ParaNorman Review

It is a rare occurrence that a film backed by a major studio and made for children doesn’t pander to them in an ultimately unchallenging way. Taking on the subject of the trial and execution of people who were considered witches is not untouched territory but to analyse it from a moral standpoint is something altogether unexpected in a film primarily aimed at children. Children, like the rest of the masses, are generally treated like idiots, the creative arts choosing instead to appeal to their base instincts. The success of ParaNorman shows that children don’t just understand topics altogether darker than the standard fare, they have been enjoying it, as ParaNorman has taken almost $100million at the box office. Though numbers rarely determine the quality of a film, the critics have been confirming the quality of ParaNorman and this one is no exception.

The animation in just sublime, in these days of high end computer generated things a bit of old fashioned stop motion is more than welcome. The design is just wonderful; the colours in particular are very detailed. The arms of Norman’s (Kodi Smit-McPhee’s) theatre teacher are a delight; she is a large woman, to be kind, whose skin stretches at every joint with wonderful colours of purple, red and beige. No detail is too minute. As Norman is tripped, spilling the contents of his rucksack on the ground, his action figures, comics and even the zips on his bag are a marvel. It is a miraculous thing that animators can still spend so much time with tangible material; the time is well spent as Norman’s world is far more immersive for it.

A simple but engaging story sees Norman as a young man able to communicate with the dead. It is a cause of misery for him and he is constantly bullied. Before he dies, Norman’s uncle Mr Prenderghast (John Goodman) warns him he must use a fairytale to stop the dead from rising. Norman’s town is famous for the killing of a witch who at her execution cursed the seven people who put her to death. Along with the help of his friend Neil (Tucker Albrizzi), Sister Courtney (Anna Kendrick), Neil’s dopey football player brother Mitch (Casey Affleck) and school bully and all-round dimwit Alvin (Christopher Mintz-Plasse), Norman must stop the dead from terrorising the town, but in an unexpected storyline twist there is more than meets the eye to this Halloween tale.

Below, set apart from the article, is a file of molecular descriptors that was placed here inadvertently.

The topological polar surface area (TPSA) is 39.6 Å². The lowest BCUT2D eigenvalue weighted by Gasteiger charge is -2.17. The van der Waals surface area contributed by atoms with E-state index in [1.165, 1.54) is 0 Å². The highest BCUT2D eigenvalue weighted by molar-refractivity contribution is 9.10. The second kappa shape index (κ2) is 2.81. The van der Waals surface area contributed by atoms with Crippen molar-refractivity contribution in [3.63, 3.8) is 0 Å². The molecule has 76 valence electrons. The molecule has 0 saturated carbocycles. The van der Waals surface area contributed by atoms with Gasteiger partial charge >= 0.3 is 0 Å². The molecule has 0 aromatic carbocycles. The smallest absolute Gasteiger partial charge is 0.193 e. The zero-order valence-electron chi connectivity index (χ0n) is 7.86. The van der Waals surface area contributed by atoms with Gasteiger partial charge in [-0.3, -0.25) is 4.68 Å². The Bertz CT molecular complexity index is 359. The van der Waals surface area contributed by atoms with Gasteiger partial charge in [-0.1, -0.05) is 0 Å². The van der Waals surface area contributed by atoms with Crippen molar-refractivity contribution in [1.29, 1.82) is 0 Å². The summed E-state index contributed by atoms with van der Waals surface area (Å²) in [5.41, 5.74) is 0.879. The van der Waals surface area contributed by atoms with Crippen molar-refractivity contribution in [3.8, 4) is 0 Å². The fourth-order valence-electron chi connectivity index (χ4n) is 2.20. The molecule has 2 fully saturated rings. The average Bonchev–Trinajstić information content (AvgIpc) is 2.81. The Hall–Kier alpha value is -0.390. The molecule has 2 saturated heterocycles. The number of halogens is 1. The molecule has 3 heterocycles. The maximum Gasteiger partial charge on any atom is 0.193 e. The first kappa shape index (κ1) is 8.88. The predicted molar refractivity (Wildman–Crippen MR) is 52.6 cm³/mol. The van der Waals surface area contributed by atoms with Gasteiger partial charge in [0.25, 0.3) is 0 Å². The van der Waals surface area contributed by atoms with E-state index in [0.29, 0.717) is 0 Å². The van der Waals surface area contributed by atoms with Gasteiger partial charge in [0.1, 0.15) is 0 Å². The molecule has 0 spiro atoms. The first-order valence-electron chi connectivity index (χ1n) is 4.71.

To begin with ParaNorman is not quite a riot but turns into a chucklefest with plenty of slapstick and some sound one-liners to please all ages. The films is visually interesting as the directors use horror cues and live action set-ups to turn the animation into more than just a splendid treat. The real kudos is in line for the magnificent ending, which I will not give away here. Safe to say, it is a spellbinding sequence of Studio Ghibliesque surreal and spirituality. Transcending the expected simple ending and finding a higher plain of meaning and Zen serenity. Although the actual content is straightforward enough for children, the delivery will move and enchant everyone. ParaNorman is a little bit more special because of it, one that will be more likely to be passed on with good praise and recommendations in the years to come.


Thanks to the Filmhouse Edinburgh for press access                                 Follow Jonny on Twitter @joffglen

About The Author

Jonathan went back to university to study Film Journalism in Glasgow in 2012 and hasn't looked back since. Writing for the Edinburgh Internation Film Festival, The Birmingham Review, The Electrolyte Magazine as well as Front Row Reviews he enjoys working across media and if not lambasting folk about politics it's film on his agenda. Working in The Electric Cinema in Birmingham has allowed him to come closer to the medium he loves, his favourite filmmaker is Wong Kar-Wai.

Leave a Reply

Your email address will not be published.